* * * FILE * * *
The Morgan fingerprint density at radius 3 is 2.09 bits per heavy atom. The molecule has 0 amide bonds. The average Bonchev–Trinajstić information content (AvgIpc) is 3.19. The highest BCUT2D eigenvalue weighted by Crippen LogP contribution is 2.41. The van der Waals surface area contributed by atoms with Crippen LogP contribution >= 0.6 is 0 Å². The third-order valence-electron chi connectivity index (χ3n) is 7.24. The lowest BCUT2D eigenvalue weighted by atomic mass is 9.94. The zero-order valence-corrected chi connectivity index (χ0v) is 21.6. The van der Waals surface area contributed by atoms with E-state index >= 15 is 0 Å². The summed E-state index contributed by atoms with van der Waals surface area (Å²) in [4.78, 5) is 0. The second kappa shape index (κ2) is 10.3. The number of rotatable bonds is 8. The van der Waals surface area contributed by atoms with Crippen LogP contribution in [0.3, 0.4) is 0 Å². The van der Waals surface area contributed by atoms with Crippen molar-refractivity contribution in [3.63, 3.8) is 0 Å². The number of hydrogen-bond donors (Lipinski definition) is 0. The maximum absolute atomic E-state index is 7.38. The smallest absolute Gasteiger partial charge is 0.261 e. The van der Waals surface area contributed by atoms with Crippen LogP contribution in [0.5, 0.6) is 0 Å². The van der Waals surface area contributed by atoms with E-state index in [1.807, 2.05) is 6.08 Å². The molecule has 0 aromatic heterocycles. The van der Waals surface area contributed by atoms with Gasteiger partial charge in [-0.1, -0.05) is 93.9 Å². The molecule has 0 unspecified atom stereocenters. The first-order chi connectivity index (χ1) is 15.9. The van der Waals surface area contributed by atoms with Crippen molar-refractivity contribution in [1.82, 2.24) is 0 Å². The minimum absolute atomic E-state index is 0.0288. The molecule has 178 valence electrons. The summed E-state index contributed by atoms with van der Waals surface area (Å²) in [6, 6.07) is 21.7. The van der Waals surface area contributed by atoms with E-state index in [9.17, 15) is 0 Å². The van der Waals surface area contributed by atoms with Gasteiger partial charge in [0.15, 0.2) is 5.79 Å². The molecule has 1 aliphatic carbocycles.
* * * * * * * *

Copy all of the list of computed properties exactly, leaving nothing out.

The Morgan fingerprint density at radius 3 is 2.09 bits per heavy atom. The molecule has 0 amide bonds. The average Bonchev–Trinajstić information content (AvgIpc) is 3.19. The highest BCUT2D eigenvalue weighted by Crippen LogP contribution is 2.41. The van der Waals surface area contributed by atoms with Crippen LogP contribution >= 0.6 is 0 Å². The third-order valence-electron chi connectivity index (χ3n) is 7.24. The lowest BCUT2D eigenvalue weighted by atomic mass is 9.94. The zero-order valence-corrected chi connectivity index (χ0v) is 21.6. The van der Waals surface area contributed by atoms with E-state index >= 15 is 0 Å². The summed E-state index contributed by atoms with van der Waals surface area (Å²) in [4.78, 5) is 0. The second kappa shape index (κ2) is 10.3. The number of rotatable bonds is 8. The van der Waals surface area contributed by atoms with Crippen LogP contribution in [0.3, 0.4) is 0 Å². The van der Waals surface area contributed by atoms with Crippen molar-refractivity contribution in [3.63, 3.8) is 0 Å². The number of hydrogen-bond donors (Lipinski definition) is 0. The maximum absolute atomic E-state index is 7.38. The smallest absolute Gasteiger partial charge is 0.261 e. The van der Waals surface area contributed by atoms with Crippen LogP contribution in [0.5, 0.6) is 0 Å². The van der Waals surface area contributed by atoms with E-state index in [1.807, 2.05) is 6.08 Å². The molecule has 0 aromatic heterocycles. The van der Waals surface area contributed by atoms with Gasteiger partial charge in [-0.1, -0.05) is 93.9 Å². The molecule has 0 unspecified atom stereocenters. The first-order chi connectivity index (χ1) is 15.9. The van der Waals surface area contributed by atoms with Crippen molar-refractivity contribution in [1.82, 2.24) is 0 Å². The minimum absolute atomic E-state index is 0.0288. The molecule has 178 valence electrons. The summed E-state index contributed by atoms with van der Waals surface area (Å²) in [6, 6.07) is 21.7. The van der Waals surface area contributed by atoms with E-state index in [9.17, 15) is 0 Å². The van der Waals surface area contributed by atoms with Gasteiger partial charge in [0.15, 0.2) is 5.79 Å². The molecule has 1 aliphatic carbocycles.